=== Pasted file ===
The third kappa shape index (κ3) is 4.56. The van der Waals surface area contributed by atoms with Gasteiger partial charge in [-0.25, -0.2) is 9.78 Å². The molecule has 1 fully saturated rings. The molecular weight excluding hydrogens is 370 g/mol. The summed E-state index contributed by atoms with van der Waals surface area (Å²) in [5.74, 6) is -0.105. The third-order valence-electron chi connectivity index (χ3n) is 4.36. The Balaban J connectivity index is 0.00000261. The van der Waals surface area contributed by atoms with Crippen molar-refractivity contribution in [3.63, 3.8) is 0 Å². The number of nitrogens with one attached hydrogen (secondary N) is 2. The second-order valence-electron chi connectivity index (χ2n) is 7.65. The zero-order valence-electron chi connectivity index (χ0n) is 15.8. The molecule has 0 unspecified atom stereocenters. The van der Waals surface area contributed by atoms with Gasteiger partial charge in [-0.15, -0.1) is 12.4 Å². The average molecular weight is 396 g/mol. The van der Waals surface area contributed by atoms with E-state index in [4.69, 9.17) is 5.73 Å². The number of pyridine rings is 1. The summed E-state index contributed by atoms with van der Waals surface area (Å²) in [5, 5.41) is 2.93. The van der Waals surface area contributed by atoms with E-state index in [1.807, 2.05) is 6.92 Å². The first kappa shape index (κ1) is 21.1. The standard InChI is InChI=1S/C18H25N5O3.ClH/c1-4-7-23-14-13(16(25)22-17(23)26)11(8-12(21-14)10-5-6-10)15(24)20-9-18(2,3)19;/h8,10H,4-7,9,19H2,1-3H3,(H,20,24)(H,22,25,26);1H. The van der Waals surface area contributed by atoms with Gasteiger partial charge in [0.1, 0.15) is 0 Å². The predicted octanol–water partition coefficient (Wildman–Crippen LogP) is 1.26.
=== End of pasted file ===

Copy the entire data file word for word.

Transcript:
The third kappa shape index (κ3) is 4.56. The van der Waals surface area contributed by atoms with Gasteiger partial charge in [-0.25, -0.2) is 9.78 Å². The molecule has 1 fully saturated rings. The molecular weight excluding hydrogens is 370 g/mol. The summed E-state index contributed by atoms with van der Waals surface area (Å²) in [5.74, 6) is -0.105. The third-order valence-electron chi connectivity index (χ3n) is 4.36. The Balaban J connectivity index is 0.00000261. The van der Waals surface area contributed by atoms with Crippen molar-refractivity contribution in [3.63, 3.8) is 0 Å². The number of nitrogens with one attached hydrogen (secondary N) is 2. The second-order valence-electron chi connectivity index (χ2n) is 7.65. The zero-order valence-electron chi connectivity index (χ0n) is 15.8. The molecule has 0 unspecified atom stereocenters. The van der Waals surface area contributed by atoms with Gasteiger partial charge in [-0.15, -0.1) is 12.4 Å². The average molecular weight is 396 g/mol. The van der Waals surface area contributed by atoms with E-state index in [4.69, 9.17) is 5.73 Å². The number of pyridine rings is 1. The summed E-state index contributed by atoms with van der Waals surface area (Å²) in [5, 5.41) is 2.93. The van der Waals surface area contributed by atoms with E-state index in [1.807, 2.05) is 6.92 Å². The first kappa shape index (κ1) is 21.1. The standard InChI is InChI=1S/C18H25N5O3.ClH/c1-4-7-23-14-13(16(25)22-17(23)26)11(8-12(21-14)10-5-6-10)15(24)20-9-18(2,3)19;/h8,10H,4-7,9,19H2,1-3H3,(H,20,24)(H,22,25,26);1H. The van der Waals surface area contributed by atoms with Gasteiger partial charge in [0.1, 0.15) is 0 Å². The predicted octanol–water partition coefficient (Wildman–Crippen LogP) is 1.26.